Hong Kong’s dimming light poses an urgent question
The Chinese Communist Party made modern Hong Kong. They could break it, too.
In 1940, there was only one contender for the financial capital of Asia: Shanghai. With trading and investment volumes 10 times the size of Hong Kong’s, it was a “great cosmopolitan center” compared to the “small village” to the south, according to the British colony’s one-time governor.
The chaotic final years of the Chinese civil war changed that. By the time the People’s Republic was proclaimed in 1949, fighting and hyperinflation had driven an exodus of almost 1.5 million refugees over the Shenzhen River. With them went the fortunes and expertise that built Hong Kong’s postwar boom. Many of the city’s celebrated tycoons, including the late Cheng Yu-tung and fellow real estate barons Lee Shau Kee, Peter Woo and the Kwok family, came to the city as part of that upheaval.
Locals are now asking whether something similar could happen to Hong Kong itself. As protests against a bill that would have allowed extradition to mainland China degenerated this summer into running battles between riot police wielding tear gas and firebomb-throwing protesters, something has shifted. A city that once prided itself on being simultaneously the most laissez-faire and law-abiding on the planet — an ideal home for the world’s capital — looks more and more like a strife-torn corner of an increasingly repressive China.
“There’s definitely no turning this back to the pre-June environment,” said Logan Wright, a director at Rhodium Group who heads the research company’s China analysis. If President Donald Trump revokes the city’s special status (as threatened in an act he signed into law last week), Hong Kong “becomes just another port in China” said Nicole Hollinson, a former U.S. trade negotiator at law firm Sandler, Travis & Rosenberg PA.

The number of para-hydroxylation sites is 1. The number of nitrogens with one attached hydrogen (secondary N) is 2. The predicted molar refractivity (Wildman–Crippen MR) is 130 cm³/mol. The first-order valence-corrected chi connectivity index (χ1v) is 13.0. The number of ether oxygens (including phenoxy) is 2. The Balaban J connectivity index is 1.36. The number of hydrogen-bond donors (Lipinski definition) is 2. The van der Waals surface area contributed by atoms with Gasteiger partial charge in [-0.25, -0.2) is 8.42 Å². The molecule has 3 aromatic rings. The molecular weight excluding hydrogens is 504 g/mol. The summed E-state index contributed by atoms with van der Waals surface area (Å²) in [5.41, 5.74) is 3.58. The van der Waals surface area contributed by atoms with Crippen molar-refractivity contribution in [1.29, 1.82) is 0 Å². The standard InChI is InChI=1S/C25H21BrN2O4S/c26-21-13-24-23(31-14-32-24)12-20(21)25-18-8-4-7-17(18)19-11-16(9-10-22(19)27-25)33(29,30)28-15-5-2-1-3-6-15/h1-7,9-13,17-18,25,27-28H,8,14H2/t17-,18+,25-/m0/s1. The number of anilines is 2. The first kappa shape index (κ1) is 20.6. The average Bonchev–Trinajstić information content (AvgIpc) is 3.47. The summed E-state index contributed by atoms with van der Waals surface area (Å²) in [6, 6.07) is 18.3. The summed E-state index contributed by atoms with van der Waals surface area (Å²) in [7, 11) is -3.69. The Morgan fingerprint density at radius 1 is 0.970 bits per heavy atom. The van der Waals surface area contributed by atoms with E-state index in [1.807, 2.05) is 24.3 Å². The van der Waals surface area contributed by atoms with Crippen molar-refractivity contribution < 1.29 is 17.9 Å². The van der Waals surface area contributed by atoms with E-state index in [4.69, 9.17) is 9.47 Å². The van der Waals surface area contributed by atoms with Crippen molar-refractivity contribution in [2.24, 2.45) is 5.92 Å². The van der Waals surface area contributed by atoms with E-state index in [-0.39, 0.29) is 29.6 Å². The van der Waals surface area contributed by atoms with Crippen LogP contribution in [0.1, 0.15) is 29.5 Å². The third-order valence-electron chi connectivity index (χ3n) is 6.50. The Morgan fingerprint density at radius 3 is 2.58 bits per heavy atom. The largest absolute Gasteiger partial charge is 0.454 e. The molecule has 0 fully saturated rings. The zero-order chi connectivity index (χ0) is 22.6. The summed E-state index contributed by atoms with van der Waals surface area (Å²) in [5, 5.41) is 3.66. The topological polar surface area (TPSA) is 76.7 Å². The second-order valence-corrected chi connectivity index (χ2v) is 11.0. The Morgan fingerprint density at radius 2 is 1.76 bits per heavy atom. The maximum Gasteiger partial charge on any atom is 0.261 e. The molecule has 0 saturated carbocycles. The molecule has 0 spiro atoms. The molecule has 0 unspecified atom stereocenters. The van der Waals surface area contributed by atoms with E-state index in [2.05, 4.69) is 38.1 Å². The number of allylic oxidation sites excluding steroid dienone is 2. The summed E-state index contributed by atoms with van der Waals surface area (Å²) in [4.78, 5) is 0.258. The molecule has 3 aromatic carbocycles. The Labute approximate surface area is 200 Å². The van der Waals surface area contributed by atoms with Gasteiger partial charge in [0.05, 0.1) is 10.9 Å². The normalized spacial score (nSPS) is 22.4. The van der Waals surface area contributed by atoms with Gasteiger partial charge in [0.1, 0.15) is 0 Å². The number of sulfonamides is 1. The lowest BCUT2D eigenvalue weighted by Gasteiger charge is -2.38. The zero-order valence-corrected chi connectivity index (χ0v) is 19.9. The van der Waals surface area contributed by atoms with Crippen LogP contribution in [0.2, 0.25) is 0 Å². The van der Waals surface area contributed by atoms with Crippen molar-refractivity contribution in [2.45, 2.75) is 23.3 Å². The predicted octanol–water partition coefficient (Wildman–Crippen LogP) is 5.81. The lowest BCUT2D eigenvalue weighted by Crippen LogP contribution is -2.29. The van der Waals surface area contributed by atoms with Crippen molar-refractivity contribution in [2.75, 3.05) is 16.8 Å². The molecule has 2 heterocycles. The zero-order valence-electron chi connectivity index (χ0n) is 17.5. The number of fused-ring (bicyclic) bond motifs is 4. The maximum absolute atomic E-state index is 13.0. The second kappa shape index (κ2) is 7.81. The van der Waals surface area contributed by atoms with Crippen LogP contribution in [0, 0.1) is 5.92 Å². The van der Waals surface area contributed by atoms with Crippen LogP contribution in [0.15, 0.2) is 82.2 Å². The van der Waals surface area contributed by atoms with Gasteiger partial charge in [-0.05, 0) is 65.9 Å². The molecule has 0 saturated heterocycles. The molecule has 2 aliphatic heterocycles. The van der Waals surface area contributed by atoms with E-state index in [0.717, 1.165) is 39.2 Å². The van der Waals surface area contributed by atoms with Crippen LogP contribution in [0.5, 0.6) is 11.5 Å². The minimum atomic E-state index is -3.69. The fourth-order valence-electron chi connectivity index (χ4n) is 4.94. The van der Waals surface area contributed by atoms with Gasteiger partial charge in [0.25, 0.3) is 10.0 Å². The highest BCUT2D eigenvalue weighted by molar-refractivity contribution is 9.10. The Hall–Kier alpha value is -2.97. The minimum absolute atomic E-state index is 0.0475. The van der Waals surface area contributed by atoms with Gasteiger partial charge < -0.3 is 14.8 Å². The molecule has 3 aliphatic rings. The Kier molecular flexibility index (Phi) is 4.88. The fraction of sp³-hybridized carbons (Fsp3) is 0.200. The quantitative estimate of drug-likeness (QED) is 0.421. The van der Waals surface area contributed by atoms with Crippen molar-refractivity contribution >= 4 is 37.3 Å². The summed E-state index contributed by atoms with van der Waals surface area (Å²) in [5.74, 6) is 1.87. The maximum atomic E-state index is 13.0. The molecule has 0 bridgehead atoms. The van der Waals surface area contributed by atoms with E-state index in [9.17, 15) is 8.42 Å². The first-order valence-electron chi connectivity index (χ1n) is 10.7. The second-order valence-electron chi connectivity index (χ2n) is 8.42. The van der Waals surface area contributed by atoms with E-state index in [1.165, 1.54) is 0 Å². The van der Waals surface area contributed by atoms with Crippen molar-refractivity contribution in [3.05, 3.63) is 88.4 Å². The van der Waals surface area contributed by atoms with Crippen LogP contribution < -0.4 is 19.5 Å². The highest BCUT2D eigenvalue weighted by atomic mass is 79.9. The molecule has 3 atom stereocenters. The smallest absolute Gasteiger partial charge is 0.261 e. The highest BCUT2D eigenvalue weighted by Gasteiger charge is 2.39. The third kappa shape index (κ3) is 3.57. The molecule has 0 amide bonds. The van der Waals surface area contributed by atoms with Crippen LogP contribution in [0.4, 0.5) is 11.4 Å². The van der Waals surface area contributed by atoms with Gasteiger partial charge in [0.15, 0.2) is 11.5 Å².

Defining such a city as the place where major capital allocation decisions are taken, it may not be a hub of free markets at all. China’s overseas direct investment stock of $1.94 trillion overtook Hong Kong to become the largest in the world last year after the U.S. and the Netherlands. Given the Chinese government’s outsize role in the economy, Beijing has eclipsed London and Hong Kong and may already rival even New York as the place where the future of global investment is decided.
That’s not necessarily what we mean when we think of a financial center, though. A good guide might be the 11 qualities underpinning Hong Kong’s status listed in a 1998 speech by Andrew Sheng, then deputy chief executive of the territory’s central banking agency. On that basis the city would have reason to worry.
Four of the named factors — use of English, a skilled population, freedom of information, and efficient infrastructure — are far more widespread across Asia than they were back then.
Five of the others — good government, economic freedom, social stability, the rule of law, and a record of being treated like a nation in economic and financial affairs — are under unprecedented attack as a result of the current crisis. The last two — low taxes and light-touch regulation — are a thin reed on which to build an empire of capital, especially when Singapore offers the same things.Where would Asia’s financial center of gravity move, if it left Hong Kong?